Efficient refinery start-up and shutdown durations are vital in establishing prolonged productivity in refineries operating hydrotreating reactors. The benefits of efficient start up and shutdown cycles are extensive, and include considerable operational and cost reduction. Reduced start-up and shutdown cycles, however, require increased heating and cooling rates, which cause higher temperature gradients throughout the reactor vessel, consequently leading to higher thermal stresses, which may affect damage mechanisms and limit reactor’s life. The equipment’s OEM has defined guidelines for the reactor heating and cooling during start-up and shutdown cycles and any attempt to reduce the start-up and shutdown duration is usually limited by these guidelines. It is therefore necessary to carry out an engineering assessment to determine the effect of changing the start-up and shutdown procedures beyond the OEM guidelines on reactor’s life.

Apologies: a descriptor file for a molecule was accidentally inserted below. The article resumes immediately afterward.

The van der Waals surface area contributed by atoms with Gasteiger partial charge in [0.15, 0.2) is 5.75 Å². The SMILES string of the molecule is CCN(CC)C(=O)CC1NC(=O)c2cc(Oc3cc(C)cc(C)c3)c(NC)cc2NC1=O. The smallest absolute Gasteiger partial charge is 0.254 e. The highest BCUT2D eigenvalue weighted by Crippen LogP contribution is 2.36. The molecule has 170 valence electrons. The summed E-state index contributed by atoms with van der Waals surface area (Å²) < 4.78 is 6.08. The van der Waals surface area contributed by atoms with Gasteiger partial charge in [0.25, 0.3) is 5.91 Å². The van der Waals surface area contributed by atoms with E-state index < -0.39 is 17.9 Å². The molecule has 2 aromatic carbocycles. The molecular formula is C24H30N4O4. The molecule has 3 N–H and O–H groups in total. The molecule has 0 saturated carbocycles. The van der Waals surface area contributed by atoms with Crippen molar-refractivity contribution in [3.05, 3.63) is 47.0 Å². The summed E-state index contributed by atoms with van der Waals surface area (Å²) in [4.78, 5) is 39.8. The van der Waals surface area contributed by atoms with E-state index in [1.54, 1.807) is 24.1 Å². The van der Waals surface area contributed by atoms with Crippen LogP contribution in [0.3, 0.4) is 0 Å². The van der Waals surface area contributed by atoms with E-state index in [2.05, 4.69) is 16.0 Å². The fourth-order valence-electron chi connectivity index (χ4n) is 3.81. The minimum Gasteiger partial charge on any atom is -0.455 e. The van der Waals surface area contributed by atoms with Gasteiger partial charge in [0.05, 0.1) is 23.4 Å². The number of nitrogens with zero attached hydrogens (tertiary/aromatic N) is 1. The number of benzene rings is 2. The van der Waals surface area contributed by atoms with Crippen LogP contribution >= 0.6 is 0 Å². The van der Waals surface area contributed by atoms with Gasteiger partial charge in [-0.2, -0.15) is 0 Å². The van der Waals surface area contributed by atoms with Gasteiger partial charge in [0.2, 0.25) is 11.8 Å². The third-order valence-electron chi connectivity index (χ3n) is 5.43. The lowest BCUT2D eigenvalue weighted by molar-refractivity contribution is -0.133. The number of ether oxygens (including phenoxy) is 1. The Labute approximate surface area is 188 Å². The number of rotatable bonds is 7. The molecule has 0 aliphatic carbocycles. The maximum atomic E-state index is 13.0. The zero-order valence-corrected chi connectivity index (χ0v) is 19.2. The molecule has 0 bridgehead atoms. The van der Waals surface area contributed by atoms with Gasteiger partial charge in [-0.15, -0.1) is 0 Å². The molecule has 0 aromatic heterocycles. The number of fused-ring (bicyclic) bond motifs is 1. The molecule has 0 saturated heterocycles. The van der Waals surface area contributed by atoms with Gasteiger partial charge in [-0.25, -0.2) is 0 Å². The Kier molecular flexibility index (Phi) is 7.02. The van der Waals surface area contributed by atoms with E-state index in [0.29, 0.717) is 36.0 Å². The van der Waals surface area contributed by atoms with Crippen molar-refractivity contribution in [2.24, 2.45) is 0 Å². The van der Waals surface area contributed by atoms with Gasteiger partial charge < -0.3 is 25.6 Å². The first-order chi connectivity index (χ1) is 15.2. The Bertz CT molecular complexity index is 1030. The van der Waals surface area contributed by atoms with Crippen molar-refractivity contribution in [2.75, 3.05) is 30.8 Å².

Multiple thermo-mechanical Finite Element analyses for a series of different start-up/ shutdown procedures, including the current procedure, were carried out to determine the through-wall thermal gradient and stresses, and identify the most critical locations. In order to estimate convective heat transfer coefficients, Computational Fluid Dynamic (CFD) analysis was utilized to describe the complex fluid flow behavior of the feedstock in the presence of catalysts and internal geometry features. Low Cycle Fatigue (LCF) was adopted as a main damage mechanism to quantify the damage as a result of the changed operating conditions. It was determined that the LCF life calculated in the reactor vessel’s critical damage locations was found to be sufficiently long with respect to the frequency of start/shutdown cycles, even with operating conditions exceeding the OEM limit. Therefore, alternative guidelines were suggested to achieve the time reduction in startup/shutdown operation by increasing ramp rates without compromising structural integrity of the vessel.